Thirty years ago today, one million people marched in the streets of New York City to protest the nuclear arms race in general and the policies of Ronald Reagan in particular. Organized around a “nuclear freeze” proposal, the demonstration was a watershed for a movement that seemed to come out of nowhere, not just in the United States, but throughout what was then called Western Europe.
Of course, movements have deeper roots. Relatively small groups of people have been protesting against nuclear weapons since the idea of nuclear bombs first appeared. On occasion, they’re able to spread their concerns beyond the few to a larger public. Such was the case in 1982, when Europeans rallied against new intermediate range missiles planned for West Europe, and when Americans protested against the extraordinary military build-up/ spend-up of Ronald Reagan’s first term in office.
The freeze proposal, imagined by Randall Forsberg as a reasonable first step in reversing the arms race, was the core of organizing efforts in the United States, which included out-of-power arms control advocates and radical pacifists. Local governments passed resolutions supporting the freeze, while several states passed referenda. People demonstrated and held vigils, while community groups in churches and neighborhoods organized freeze groups to discuss–and advocate–on the nuclear arms race.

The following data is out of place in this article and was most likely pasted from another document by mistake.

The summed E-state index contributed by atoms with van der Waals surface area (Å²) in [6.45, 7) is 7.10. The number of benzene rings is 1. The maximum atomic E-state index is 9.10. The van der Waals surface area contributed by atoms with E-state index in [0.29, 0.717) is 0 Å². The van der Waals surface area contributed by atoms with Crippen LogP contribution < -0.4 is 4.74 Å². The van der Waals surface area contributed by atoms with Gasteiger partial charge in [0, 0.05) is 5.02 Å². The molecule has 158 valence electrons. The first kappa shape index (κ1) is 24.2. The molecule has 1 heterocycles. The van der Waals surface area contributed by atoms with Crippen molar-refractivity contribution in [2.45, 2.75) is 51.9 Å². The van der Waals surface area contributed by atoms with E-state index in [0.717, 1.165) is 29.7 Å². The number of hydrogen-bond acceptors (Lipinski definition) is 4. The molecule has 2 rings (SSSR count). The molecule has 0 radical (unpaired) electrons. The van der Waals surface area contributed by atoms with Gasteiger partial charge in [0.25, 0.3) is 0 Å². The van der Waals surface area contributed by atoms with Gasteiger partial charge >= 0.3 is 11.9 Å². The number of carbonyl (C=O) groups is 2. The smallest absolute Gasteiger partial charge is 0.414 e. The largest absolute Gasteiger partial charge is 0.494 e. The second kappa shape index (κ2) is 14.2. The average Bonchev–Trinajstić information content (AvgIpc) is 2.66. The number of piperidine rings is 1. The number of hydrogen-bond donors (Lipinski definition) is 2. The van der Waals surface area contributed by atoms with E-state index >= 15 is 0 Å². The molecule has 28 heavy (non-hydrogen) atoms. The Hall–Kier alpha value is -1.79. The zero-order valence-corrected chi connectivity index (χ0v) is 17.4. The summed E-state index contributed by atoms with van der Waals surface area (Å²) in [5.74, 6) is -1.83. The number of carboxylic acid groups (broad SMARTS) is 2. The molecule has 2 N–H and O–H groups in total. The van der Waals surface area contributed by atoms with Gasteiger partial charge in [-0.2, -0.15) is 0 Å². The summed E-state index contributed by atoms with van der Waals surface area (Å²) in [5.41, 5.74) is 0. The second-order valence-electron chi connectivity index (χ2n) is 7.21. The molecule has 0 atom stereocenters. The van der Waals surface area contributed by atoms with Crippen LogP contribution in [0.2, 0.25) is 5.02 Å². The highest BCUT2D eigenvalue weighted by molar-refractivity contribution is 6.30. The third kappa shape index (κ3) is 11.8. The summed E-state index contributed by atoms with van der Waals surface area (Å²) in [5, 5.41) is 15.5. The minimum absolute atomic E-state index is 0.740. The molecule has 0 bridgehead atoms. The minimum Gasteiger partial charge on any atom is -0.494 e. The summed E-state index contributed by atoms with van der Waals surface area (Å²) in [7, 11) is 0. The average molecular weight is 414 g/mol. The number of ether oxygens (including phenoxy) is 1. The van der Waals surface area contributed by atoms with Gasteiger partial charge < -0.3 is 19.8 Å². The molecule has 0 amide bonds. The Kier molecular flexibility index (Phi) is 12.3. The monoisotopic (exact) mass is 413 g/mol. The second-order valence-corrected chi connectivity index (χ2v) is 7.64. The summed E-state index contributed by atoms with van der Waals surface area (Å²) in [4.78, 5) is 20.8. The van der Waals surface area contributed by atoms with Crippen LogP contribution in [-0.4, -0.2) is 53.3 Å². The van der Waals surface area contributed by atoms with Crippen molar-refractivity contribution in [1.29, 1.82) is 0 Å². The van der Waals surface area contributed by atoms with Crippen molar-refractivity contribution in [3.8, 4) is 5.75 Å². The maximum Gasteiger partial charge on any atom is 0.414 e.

The freeze figured in large Democratic gains in the 1982 election, and Ronald Reagan ran for reelection as a born-again arms controller. Most activists didn’t buy it, but after Reagan won in a landslide, to the horror of his advisers and many of his supporters, he negotiated large reductions in the nuclear arsenals of the United States and what used to be called the Soviet Union.
The arms control agreements created the space in the East for reforms, reforms that spun out of control and eventually unraveled the cold war and the Eastern bloc.
The world changed.
It was both less and more than what most activists imagined possible.
Do you want to call it a victory?
Reblogged this on Living With The Bomb and commented:
I have been doing a lot of research on the Freeze Movement, and this is a nice balanced overview of the movement. Some critics claim a huge victory because of the movement, others feel the aims were watered down once freeze legislation hit capitol hill. In any case, it is an interesting and important history to consider.
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